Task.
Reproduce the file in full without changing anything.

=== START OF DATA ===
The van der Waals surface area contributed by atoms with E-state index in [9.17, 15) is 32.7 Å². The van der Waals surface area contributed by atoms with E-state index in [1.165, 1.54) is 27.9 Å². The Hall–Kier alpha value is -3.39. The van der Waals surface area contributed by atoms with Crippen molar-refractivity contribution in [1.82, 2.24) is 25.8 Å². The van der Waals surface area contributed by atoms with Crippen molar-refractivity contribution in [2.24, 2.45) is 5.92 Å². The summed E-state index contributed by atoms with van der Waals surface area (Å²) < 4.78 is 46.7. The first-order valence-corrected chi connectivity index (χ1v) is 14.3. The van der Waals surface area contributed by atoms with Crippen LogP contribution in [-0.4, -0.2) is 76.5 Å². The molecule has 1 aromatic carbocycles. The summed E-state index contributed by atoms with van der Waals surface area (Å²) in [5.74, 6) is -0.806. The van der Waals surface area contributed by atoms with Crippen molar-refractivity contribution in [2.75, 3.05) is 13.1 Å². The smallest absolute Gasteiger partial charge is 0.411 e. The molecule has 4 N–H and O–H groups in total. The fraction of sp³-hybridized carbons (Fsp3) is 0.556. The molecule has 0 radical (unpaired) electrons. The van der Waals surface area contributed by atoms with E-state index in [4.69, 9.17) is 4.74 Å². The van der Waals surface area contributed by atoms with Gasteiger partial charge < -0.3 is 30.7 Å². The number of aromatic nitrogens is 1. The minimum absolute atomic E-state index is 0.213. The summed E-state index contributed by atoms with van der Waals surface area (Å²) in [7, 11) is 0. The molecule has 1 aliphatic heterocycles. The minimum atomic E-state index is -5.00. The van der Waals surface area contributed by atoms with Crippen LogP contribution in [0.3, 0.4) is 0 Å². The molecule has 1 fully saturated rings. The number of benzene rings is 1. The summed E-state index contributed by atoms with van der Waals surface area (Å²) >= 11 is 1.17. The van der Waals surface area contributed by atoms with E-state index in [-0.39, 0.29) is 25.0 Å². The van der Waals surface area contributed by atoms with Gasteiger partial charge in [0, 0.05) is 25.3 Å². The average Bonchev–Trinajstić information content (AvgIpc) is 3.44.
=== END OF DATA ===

The van der Waals surface area contributed by atoms with E-state index in [9.17, 15) is 32.7 Å². The van der Waals surface area contributed by atoms with E-state index in [1.165, 1.54) is 27.9 Å². The Hall–Kier alpha value is -3.39. The van der Waals surface area contributed by atoms with Crippen molar-refractivity contribution in [1.82, 2.24) is 25.8 Å². The van der Waals surface area contributed by atoms with Crippen molar-refractivity contribution in [2.24, 2.45) is 5.92 Å². The summed E-state index contributed by atoms with van der Waals surface area (Å²) < 4.78 is 46.7. The first-order valence-corrected chi connectivity index (χ1v) is 14.3. The van der Waals surface area contributed by atoms with Crippen LogP contribution in [-0.4, -0.2) is 76.5 Å². The molecule has 1 aromatic carbocycles. The summed E-state index contributed by atoms with van der Waals surface area (Å²) in [5.74, 6) is -0.806. The van der Waals surface area contributed by atoms with Crippen molar-refractivity contribution in [2.75, 3.05) is 13.1 Å². The smallest absolute Gasteiger partial charge is 0.411 e. The molecule has 4 N–H and O–H groups in total. The fraction of sp³-hybridized carbons (Fsp3) is 0.556. The molecule has 0 radical (unpaired) electrons. The van der Waals surface area contributed by atoms with E-state index in [4.69, 9.17) is 4.74 Å². The van der Waals surface area contributed by atoms with Gasteiger partial charge < -0.3 is 30.7 Å². The number of aromatic nitrogens is 1. The minimum absolute atomic E-state index is 0.213. The summed E-state index contributed by atoms with van der Waals surface area (Å²) in [7, 11) is 0. The molecule has 1 aliphatic heterocycles. The minimum atomic E-state index is -5.00. The van der Waals surface area contributed by atoms with Crippen LogP contribution in [0.3, 0.4) is 0 Å². The molecule has 1 fully saturated rings. The number of benzene rings is 1. The summed E-state index contributed by atoms with van der Waals surface area (Å²) >= 11 is 1.17. The van der Waals surface area contributed by atoms with E-state index in [-0.39, 0.29) is 25.0 Å². The van der Waals surface area contributed by atoms with Gasteiger partial charge in [0, 0.05) is 25.3 Å². The average Bonchev–Trinajstić information content (AvgIpc) is 3.44.